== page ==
Knowledge Management starts to need to be treated seriously.
In a small company, everyone knows everyone, and knowledge can be shared easily, between friends. The whole company is one single social network, and all knowledge sharing is informal, and based on relationships.
But companies grow, new people come in, new companies are acquired, and there comes a time when the existing personal networks are no longer sufficient for KM. By now these are "old boy networks" (see definition) , and the new people can be excluded and cut off from these informal sources of knowledge.
We see this a lot when we are running our KM assessments.
- "How do you find knowledge you need?" we ask.
- "I just ask," they say. "Its easy, I just give the right person a call".
- "And how do you know the right person?"
- "We all know each other, we have worked together for a long time".
- "And how do new people know who to call? Or your colleagues in company X, which you have just merged with? How do they find the right people?"
- .................long silence..............
Now the problem with this situation, is that the people who are making the decisions about KM are already part of the old-boy network. As far as they are concerned, there is no problem with knowledge-seeking or knowledge sharing - everybody they know already does it. They don't see the problems that the new staff, the young staff or the merged staff, are encountering when they try to find knowledge.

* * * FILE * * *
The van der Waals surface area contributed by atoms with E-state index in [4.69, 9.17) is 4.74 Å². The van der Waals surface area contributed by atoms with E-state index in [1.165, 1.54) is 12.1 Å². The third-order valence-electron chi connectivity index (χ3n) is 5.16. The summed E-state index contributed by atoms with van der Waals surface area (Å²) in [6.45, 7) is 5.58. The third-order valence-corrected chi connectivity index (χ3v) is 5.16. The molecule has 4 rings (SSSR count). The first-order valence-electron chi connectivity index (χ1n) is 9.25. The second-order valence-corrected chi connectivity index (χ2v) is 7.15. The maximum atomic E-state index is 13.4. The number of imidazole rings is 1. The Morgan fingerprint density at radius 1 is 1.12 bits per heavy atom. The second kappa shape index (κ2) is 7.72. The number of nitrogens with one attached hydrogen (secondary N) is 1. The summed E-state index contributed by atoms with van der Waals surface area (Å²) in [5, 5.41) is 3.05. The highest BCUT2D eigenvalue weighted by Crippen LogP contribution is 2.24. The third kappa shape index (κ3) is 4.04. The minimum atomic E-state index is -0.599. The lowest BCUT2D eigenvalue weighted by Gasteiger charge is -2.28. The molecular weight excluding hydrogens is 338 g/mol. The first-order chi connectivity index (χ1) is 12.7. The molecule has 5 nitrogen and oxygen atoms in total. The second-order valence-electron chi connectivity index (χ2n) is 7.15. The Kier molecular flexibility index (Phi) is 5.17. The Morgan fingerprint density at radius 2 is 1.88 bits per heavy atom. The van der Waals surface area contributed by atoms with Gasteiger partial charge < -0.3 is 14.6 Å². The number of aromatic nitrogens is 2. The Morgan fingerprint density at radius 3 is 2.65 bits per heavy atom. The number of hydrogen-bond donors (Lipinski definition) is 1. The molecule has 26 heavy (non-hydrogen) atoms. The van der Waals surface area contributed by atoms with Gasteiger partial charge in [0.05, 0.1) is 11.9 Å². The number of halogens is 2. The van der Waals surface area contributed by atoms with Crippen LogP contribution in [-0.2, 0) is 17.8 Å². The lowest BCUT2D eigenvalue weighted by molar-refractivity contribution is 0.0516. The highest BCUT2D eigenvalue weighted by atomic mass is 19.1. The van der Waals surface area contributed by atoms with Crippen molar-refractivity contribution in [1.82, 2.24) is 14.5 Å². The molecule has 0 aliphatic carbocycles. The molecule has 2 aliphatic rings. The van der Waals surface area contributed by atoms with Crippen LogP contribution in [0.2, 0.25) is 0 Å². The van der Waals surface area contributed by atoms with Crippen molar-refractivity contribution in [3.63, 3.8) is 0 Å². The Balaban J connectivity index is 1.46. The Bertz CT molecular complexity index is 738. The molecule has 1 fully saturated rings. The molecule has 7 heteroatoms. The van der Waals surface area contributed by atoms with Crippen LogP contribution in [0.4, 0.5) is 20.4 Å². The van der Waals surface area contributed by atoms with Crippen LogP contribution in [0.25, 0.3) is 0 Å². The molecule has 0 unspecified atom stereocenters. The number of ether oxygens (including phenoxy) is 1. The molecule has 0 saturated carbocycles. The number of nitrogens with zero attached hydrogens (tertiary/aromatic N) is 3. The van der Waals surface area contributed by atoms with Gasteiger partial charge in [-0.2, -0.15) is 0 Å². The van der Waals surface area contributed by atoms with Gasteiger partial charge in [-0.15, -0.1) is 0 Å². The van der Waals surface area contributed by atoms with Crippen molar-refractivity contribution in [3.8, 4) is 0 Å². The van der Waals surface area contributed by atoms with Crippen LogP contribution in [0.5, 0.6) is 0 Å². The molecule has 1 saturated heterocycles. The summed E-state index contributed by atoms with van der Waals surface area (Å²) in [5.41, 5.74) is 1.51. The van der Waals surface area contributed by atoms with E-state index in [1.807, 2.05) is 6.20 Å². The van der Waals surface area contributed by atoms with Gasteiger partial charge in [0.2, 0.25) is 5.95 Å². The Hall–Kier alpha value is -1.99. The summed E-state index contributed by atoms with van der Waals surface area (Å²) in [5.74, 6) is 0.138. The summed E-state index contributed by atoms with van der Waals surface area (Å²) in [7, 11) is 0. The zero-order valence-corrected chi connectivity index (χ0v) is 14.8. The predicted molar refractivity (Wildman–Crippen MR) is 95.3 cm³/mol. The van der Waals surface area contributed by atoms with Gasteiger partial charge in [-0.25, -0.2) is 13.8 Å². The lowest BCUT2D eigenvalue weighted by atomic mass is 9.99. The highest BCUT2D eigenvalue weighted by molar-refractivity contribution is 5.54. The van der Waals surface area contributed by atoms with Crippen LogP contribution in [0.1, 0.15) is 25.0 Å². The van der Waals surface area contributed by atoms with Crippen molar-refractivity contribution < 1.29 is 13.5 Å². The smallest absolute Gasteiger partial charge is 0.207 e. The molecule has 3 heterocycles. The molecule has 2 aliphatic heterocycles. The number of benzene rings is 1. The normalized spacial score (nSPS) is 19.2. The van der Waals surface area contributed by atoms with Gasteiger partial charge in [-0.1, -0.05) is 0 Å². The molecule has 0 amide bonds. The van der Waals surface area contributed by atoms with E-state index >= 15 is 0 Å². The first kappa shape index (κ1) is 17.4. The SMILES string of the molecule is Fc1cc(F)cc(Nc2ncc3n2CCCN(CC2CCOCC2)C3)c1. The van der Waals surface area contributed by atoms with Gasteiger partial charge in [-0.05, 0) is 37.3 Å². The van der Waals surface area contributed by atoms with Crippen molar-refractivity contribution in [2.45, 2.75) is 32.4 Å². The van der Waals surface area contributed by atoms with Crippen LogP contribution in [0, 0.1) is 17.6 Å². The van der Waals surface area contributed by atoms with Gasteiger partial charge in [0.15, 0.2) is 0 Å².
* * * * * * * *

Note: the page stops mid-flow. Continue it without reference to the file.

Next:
- Step one is to map out the problem. Run a detailed diagnostic assessment. Maybe do some social network analysis.
- Step two is to put some simple structure into the knowledge sharing and seeking. Instead of relying on a-hoc informality between friends, introduce after action reviews, peer assists, knowledge-sharing round-tables.
- Step three is to get some supporting technology; in the first instance a yellow-pages system, then a simple Q&A forum.
When the company has outgrown the old-boys network, that's where a simple KM framework can step in and keep the knowledge flowing.